Decisions of this and other courts to the effect that the Legislature may delegate to administrative officers and agencies its own power to prescribe detailed administrative rules and regulations, so long as the Legislature, itself, prescribes the broad principles and standards within which such administrative authority is to be confined (See State v. Hams, 216 N.C. 746, 6 S.E.2d 854, 128 A.L.R. 658), are not applicable to the present case. There, the question is whether the Legislature has sufficiently limited its own delegatee and thus has, itself, exercised the law-making power. Here, we are concerned with the extent to which the Legislature has undertaken to confer upon an administrative officer a power which the Legislature, itself, never had. Thus, we are not here concerned with whether the Legislature has or has not prescribed standards to guide and confine the administrative officer in his exercise of the power conferred. With or without standards to guide the administrative discretion, the Legislature cannot confer upon an administrative officer judicial power, except within the limits specified in Art. IV, 3, of the Constitution.

In G.S. 58-44.6 the Legislature has provided that when an insurance agent commits certain acts, or fails to do certain acts, such agent may, after a hearing, have inflicted upon him a civil penalty in an amount which may vary from a nominal sum to $25,000 for each such act or omission. Thus far, the statute is an exercise of the legislative power. As such, we need not concern ourselves here with whether the maximum authorized penalty is excessive with reference to some of the offenses to which it is applicable. Obviously, however, someone must determine the amount of the penalty to be inflicted in each case. This application of the law, which has been enacted by the Legislature, to the facts found in a specific case, so as to make the penalty commensurate with the conduct of the agent in question, is of the essence of judicial power. 1 Am. Jur., 2d, Administrative Law, 173.

The Legislature in G.S. 58-44.6 has undertaken to vest this judicial power in an administrative officer. Under Art. IV, 1 and 3, of the North Carolina Constitution, as amended by the vote of the people at the general election in November 1962, the Legislature may do this, if, but only if, conferring this segment of the judicial power of the State upon the Commissioner of Insurance is "reasonably necessary as an incident to the accomplishment of the purposes for which" the Department of Insurance was created.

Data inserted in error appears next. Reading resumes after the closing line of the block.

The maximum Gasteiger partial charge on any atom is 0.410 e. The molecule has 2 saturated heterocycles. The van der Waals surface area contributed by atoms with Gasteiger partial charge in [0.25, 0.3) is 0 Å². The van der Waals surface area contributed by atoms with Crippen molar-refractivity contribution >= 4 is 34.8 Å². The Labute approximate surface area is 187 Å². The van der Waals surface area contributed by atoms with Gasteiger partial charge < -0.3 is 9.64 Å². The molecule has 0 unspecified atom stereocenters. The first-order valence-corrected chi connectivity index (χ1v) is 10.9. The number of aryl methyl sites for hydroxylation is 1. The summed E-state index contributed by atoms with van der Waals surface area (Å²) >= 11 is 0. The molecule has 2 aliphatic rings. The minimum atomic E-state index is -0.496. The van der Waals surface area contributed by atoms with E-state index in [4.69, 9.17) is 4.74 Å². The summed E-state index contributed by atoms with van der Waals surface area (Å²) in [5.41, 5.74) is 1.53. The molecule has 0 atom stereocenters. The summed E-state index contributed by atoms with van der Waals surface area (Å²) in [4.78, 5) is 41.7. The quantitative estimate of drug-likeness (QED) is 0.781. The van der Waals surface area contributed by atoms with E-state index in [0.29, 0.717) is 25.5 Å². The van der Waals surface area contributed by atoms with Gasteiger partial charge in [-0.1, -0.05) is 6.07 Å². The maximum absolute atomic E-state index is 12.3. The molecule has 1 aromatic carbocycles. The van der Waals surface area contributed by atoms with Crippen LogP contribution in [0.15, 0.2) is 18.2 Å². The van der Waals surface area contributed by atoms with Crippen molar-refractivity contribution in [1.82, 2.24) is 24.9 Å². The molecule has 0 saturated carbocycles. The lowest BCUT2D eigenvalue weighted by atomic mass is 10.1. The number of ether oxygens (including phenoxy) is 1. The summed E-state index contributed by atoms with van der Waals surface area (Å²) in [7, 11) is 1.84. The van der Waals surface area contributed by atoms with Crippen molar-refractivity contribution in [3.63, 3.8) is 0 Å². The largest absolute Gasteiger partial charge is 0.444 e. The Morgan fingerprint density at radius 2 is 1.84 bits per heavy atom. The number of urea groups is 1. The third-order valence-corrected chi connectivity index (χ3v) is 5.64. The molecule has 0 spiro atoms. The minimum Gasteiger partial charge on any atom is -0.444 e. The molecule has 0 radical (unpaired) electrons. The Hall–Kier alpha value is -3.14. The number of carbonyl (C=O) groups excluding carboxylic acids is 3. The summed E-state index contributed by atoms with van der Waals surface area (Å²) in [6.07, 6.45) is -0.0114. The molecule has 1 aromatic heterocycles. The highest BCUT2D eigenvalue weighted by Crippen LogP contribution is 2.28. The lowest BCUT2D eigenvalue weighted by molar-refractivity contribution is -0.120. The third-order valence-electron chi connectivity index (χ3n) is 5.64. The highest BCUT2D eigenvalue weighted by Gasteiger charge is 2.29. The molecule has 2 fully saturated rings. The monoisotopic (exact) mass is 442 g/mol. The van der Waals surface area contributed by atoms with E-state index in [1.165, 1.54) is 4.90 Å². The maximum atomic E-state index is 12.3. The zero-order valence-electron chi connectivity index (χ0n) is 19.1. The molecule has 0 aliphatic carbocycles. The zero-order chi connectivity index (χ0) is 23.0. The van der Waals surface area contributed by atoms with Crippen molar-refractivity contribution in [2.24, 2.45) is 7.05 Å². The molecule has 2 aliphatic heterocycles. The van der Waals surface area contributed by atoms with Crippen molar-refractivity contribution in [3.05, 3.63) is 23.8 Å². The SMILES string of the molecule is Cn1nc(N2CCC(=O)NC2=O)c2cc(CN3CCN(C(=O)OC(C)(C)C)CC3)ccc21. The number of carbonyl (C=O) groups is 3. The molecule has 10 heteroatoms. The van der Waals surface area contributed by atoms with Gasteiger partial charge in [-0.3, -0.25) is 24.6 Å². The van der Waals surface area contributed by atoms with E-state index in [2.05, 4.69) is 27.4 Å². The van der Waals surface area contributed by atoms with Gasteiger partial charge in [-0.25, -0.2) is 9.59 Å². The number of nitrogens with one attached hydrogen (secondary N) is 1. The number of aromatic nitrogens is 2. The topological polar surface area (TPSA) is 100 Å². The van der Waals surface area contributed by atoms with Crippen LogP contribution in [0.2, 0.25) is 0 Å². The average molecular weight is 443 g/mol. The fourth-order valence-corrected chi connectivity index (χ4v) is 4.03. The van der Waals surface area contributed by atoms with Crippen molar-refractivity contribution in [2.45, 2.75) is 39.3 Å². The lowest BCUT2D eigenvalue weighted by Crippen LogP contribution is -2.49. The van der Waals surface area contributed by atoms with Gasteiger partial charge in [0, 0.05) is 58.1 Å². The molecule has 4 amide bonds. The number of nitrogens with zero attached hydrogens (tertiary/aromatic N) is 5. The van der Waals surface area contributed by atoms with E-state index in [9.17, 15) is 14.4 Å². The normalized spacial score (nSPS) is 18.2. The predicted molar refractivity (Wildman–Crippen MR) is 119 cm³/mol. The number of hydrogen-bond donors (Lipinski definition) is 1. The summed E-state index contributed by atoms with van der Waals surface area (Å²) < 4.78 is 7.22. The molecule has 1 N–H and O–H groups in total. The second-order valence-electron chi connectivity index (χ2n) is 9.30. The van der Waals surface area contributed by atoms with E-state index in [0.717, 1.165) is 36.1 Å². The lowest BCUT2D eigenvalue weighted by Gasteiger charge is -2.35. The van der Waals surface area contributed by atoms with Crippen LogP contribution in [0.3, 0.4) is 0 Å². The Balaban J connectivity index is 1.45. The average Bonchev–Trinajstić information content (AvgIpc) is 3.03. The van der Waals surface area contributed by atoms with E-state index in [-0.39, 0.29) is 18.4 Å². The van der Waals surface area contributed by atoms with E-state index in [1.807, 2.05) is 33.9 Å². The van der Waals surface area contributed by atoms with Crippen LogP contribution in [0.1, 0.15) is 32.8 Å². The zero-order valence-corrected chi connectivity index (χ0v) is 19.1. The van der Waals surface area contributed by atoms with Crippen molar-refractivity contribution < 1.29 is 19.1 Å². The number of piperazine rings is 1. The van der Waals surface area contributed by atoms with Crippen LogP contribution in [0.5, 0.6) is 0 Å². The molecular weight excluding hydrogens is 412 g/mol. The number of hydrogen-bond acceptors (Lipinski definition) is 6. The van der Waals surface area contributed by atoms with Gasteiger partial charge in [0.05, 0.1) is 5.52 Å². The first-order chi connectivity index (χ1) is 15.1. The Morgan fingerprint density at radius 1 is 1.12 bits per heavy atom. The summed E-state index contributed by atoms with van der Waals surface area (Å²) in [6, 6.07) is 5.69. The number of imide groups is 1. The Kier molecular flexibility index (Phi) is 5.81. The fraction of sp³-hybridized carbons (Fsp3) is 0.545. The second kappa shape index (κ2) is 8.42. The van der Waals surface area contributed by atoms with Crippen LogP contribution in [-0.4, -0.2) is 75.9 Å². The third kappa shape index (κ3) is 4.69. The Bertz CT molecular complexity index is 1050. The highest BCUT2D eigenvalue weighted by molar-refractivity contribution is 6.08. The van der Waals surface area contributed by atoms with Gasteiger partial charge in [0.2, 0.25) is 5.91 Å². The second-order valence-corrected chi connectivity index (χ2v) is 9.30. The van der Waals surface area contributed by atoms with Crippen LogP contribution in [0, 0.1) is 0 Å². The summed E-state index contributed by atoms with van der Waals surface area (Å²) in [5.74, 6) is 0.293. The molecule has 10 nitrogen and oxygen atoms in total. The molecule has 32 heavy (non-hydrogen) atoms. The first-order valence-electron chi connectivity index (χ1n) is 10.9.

The power to revoke a license granted to an insurance agent by the Commissioner, pursuant to chapter 58 of the General Statutes, is "reasonably necessary" to the effective policing of the activities of such agents so as to protect the public from fraud and imposition, one of the purposes for which the Department of Insurance was established. The power to hold hearings and determine facts relating to the conduct of such agent is "reasonably necessary" to the effective and just exercise of the power to grant and revoke such license. The grant of such judicial power to the Commissioner for that purpose is clearly within the authority conferred upon the Legislature by Art. IV, 3, of the Constitution.

We find, however, no reasonable necessity for conferring upon the Commissioner the judicial power to impose upon an agent a monetary penalty, varying, in the Commissioner's discretion, from a nominal sum to $25,000 for each violation.

[12, 13] Whether a judicial power is "reasonably necessary as an incident to the accomplishment of a purpose for which" an administrative office or agency was created must be determined in each instance in the light of the purpose for which the agency was established and in the light of the nature and extent of the judicial power undertaken to be conferred. We have before us only the attempted grant to the Commissioner of Insurance of the judicial power to impose upon an insurance agent, for one or more of the violations of law specified in G.S. 58-44.6, a penalty, varying in the Commissioner's discretion from a nominal sum to $25,000. We hold such power cannot be granted to him under Art. IV, 3, of the Constitution of North Carolina.

It follows that the penalty for which the plaintiff here sues was not lawfully asserted and is not due from and owing by the defendant.

The judgment of the Court of Appeals is, therefore, reversed and this cause is remanded to the Court of Appeals for the entry of a judgment by it in accordance with this opinion.

Reversed and remanded.